Mitsubishi Electric just beat Google to one of self-driving cars’ most significant hurdles

In the drive to get autonomous cars on the road, one major hurdle remains – snow.

Mitsubishi Electric just beat Google to one of self-driving cars’ most significant hurdles

In 2015, Google admitted that despite the myriad, highly accurate sensors on its self-driving cars, one of its biggest challenges in mapping roads in real time is navigating changing weather conditions. To overcome rain, Google’s Waymo team fitted windscreen wipers to its cameras, but it’s still yet to fully master mapping the terrain in snow. Step up, Mitsubishi Electric.

Snow, you see, causes havoc with systems that base their decisions on reflected light from road markings. Much like throwing a white blanket over the road, snow masks the information autonomous cars need to drive safely. The Japanese company has come up with a method for getting around this with a “position-augmenting” algorithm, which uses GPS data to correct errors caused by masked roads. 

Not to be confused with Mitsubishi Motors, Mitsubishi Electric is the Japanese giant’s robotics, engineering and AI business probably best known in the West for air conditioners. It was a household name in the UK in the 1980s due to its now discontinued TV and VCR ranges.


Back at CeBIT in March, ME unveiled its AI-powered Mobile Mapping System (MMS). MMS uses cameras and sensors to create “highly precise dynamic 3D maps that provide information of roads and surrounding objects”.

The system’s sensors, which can be fitted onto any family-sized car, create so-called laser-point clouds. The lasers are fired at objects and the AI plots the reflections and shadows that are returned to create a polka-dot image of everything in its path. By using a mix of laser scanners, camera and GPS while driving, objects are mapped with a precision of 10cm or less. The aim being that such maps will be used for autonomous driving, among other things.


This is not a new technology, but ME’s algorithms and sensor setup are said to make MMS up to 10 times faster, and cheaper, than manual methods. The key differential being ME’s “difference extraction” technology that automatically plots only what’s changed in a landscape since the last time it was scanned. By only sending these changes, rather than the entire landscape each time the map is updated, it significantly speeds up the process and saves power and cost.

Like other sensors, however, looking for reflections from road markings via MMS are impossible in snow when they’re masked by a white “blanket.” To overcome this, Mitsubishi Electric has started trialling a “centimeter-level augmentation service”, or CLAS, being broadcast from Japan’s Quasi-Zenith Satellite System (QZSS). ME is the main government contractor for the technology.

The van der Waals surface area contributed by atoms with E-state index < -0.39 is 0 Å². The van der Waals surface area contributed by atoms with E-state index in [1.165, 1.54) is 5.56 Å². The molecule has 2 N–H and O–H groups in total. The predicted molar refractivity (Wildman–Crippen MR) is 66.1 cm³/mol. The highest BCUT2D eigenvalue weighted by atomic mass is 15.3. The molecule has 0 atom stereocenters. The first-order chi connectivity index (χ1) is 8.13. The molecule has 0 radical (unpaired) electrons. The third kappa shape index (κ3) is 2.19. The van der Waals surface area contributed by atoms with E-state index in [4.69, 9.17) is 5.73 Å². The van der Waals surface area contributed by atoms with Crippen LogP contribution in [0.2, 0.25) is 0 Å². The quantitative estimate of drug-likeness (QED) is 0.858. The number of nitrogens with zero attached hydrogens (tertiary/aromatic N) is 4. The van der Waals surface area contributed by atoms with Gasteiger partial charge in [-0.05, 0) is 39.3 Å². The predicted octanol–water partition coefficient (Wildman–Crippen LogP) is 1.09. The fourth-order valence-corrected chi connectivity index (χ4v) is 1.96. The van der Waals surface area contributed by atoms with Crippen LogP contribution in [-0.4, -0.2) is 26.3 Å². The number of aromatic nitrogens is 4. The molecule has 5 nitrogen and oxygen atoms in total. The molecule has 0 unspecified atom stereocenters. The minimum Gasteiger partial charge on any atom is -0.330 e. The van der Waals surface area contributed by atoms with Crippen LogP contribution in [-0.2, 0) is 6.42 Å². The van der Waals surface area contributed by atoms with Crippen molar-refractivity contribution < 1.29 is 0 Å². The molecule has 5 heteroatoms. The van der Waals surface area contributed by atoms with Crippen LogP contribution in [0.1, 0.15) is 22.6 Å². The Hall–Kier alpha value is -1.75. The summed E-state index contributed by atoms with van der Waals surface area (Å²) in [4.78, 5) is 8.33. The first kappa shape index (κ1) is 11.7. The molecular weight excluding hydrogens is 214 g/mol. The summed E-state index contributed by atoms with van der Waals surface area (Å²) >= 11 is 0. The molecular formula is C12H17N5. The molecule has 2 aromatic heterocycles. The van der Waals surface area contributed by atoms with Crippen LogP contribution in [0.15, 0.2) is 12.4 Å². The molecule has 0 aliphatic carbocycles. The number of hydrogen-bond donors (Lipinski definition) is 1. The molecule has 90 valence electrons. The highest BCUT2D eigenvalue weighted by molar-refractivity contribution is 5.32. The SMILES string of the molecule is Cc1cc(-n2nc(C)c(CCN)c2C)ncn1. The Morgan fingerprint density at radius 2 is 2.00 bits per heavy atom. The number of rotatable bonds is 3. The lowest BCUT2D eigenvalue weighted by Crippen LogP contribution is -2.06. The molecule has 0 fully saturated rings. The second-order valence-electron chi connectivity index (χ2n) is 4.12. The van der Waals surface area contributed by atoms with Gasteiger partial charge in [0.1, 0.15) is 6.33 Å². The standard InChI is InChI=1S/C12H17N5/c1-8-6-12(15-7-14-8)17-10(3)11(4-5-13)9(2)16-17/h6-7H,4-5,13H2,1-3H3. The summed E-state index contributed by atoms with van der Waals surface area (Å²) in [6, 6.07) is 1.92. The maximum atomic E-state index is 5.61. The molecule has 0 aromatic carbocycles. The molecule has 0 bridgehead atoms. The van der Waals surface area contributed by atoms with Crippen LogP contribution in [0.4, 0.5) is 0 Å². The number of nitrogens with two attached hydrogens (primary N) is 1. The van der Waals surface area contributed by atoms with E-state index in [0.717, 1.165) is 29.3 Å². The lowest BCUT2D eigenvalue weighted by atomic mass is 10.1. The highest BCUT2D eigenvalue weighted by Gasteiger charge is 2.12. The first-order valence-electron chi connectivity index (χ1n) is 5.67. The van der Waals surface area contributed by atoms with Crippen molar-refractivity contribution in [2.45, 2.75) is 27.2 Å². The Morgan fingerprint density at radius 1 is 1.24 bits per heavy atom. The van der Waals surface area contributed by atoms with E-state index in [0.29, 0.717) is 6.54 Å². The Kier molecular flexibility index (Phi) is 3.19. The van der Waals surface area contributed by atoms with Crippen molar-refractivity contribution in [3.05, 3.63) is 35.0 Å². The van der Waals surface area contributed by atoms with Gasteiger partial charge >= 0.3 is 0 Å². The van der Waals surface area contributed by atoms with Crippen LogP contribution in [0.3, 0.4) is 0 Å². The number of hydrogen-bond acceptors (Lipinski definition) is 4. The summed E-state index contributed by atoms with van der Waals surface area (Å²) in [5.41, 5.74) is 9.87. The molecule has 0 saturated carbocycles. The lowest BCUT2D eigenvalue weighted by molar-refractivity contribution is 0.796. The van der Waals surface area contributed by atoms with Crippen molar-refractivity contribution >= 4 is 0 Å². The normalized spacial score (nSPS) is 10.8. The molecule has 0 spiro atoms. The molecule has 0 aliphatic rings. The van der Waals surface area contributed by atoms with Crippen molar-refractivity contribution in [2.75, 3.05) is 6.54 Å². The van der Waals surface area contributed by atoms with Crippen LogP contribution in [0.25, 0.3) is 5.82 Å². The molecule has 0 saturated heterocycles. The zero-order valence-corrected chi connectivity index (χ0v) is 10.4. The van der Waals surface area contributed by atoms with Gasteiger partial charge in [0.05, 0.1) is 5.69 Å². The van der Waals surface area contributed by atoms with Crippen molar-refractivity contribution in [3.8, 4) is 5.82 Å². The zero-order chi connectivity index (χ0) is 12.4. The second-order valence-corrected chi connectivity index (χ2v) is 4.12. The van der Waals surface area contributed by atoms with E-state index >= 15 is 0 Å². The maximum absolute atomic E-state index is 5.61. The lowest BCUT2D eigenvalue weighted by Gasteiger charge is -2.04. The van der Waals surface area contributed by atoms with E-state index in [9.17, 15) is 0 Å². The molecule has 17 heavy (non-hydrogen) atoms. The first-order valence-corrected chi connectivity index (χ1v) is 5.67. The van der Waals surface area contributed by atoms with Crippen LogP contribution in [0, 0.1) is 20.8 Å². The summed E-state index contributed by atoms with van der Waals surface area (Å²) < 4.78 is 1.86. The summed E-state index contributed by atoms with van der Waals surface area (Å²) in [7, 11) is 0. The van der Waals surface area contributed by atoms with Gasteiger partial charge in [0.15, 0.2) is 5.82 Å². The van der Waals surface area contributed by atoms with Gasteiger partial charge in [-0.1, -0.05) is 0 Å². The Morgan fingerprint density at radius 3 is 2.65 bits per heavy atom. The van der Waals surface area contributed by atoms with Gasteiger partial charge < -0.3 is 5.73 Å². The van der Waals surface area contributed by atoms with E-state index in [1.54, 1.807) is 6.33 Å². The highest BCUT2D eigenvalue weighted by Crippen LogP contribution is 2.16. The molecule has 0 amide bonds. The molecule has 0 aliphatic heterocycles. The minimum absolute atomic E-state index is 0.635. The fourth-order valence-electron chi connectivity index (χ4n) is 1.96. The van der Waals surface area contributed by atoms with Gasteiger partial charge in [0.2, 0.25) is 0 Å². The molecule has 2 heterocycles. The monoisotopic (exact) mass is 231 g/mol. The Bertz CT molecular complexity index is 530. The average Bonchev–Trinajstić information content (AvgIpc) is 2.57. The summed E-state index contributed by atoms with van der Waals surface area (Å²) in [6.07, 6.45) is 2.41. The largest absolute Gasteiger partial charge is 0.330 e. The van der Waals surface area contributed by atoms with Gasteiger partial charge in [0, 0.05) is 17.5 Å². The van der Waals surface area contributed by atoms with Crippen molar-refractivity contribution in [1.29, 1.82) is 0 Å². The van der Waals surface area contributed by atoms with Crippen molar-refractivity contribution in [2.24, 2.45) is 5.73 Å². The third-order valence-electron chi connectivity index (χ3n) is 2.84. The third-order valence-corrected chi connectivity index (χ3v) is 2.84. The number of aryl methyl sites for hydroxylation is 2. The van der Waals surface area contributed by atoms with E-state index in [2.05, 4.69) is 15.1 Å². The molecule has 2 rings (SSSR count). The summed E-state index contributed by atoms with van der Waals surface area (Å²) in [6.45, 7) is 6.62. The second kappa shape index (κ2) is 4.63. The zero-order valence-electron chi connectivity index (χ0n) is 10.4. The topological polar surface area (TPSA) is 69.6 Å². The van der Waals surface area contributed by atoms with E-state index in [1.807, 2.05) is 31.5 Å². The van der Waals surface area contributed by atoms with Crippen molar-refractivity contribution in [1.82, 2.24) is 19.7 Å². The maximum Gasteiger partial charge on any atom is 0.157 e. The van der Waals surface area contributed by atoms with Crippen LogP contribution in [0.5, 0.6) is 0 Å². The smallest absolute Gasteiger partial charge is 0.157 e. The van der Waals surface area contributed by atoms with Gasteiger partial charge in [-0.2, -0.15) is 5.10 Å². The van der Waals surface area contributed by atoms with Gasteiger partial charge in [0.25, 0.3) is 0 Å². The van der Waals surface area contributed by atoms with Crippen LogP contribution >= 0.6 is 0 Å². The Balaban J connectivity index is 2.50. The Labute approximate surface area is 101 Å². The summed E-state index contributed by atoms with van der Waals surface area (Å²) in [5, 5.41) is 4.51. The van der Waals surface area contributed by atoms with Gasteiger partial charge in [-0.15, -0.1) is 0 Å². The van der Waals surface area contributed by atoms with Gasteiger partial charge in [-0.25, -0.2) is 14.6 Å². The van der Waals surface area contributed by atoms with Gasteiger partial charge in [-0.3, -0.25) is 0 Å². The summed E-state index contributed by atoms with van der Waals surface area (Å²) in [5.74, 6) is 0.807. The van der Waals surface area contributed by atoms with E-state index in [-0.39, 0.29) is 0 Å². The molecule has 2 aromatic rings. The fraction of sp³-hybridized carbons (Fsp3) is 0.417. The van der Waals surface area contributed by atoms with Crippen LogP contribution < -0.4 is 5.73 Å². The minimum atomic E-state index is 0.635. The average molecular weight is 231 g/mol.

CLAS complements MMS. It takes data from GPS satellites as well the readings from ground-based sensors to identify the location of cars before applying a “position-augmenting” algorithm that corrects for errors. Typically, GPS is accurate to within five to 10 metres; CLAS’ augmentation software reduces this to centimetres. It has six bands, where GPS has three, and can see at a 45-degree angle. GPS can see at a 15-degree angle.


To put this into perspective, a recent independent study into the viability of automated driving systems claimed the technology would need to be accurate to within 25cm – CLAS is accurate to 12cm on the horizontal plane and 24cm vertically.

Using this higher level of accuracy in snowy conditions means the car will already know the layout of the road from the MMS 3D maps and will navigate without the need for lane markings. This is because there is a smaller margin of error as it crosses over, thanks to CLAS. Mitsubishi Electric has already successfully trialled a car fitted with MMS through a cone obstacle course in the snow and plans to further these tests.

The field testing of CLAS began on 19 September and it is scheduled to begin operating fully in April 2018, following full verification. Although it works with MMS and has potential to significantly speed up the introduction of self-driving cars in Japan, it will be used in the first instance to offer more accurate, everyday navigation for drivers, businesses and pedestrians navigating across Japan.

READ NEXT: How do Google’s self-driving cars work? 

It is being introduced in Japan due to the unique position of Japan’s QZSS and its accompanying satellites that create a figure-of-eight-style orbit directly above the country. This means QZSS is always sending and receiving signals, unlike geostationary orbits that only pass over countries at various parts of the day as they move around the Earth. Japan currently has around 1,300 electric reference points and ME has selected 30 of these for the trials, each with a gap of 50km MILES between. In theory, taking readings from more sensors could improve accuracy further but would require more processing power, and may delay signals.

Ahead of self-driving cars running MMS by default, ME is in discussion with the government and Yamato Corportation to fit MMS to company trucks to constantly be updating the maps as they make their deliveries. There are also proposals to fit them to police vehicles and other cars that regularly drive city streets in the future. 

A CLAS receiver is due to launch in Asia-Pacific under Sapcorda Services next year and there are plans to extend it across the globe.

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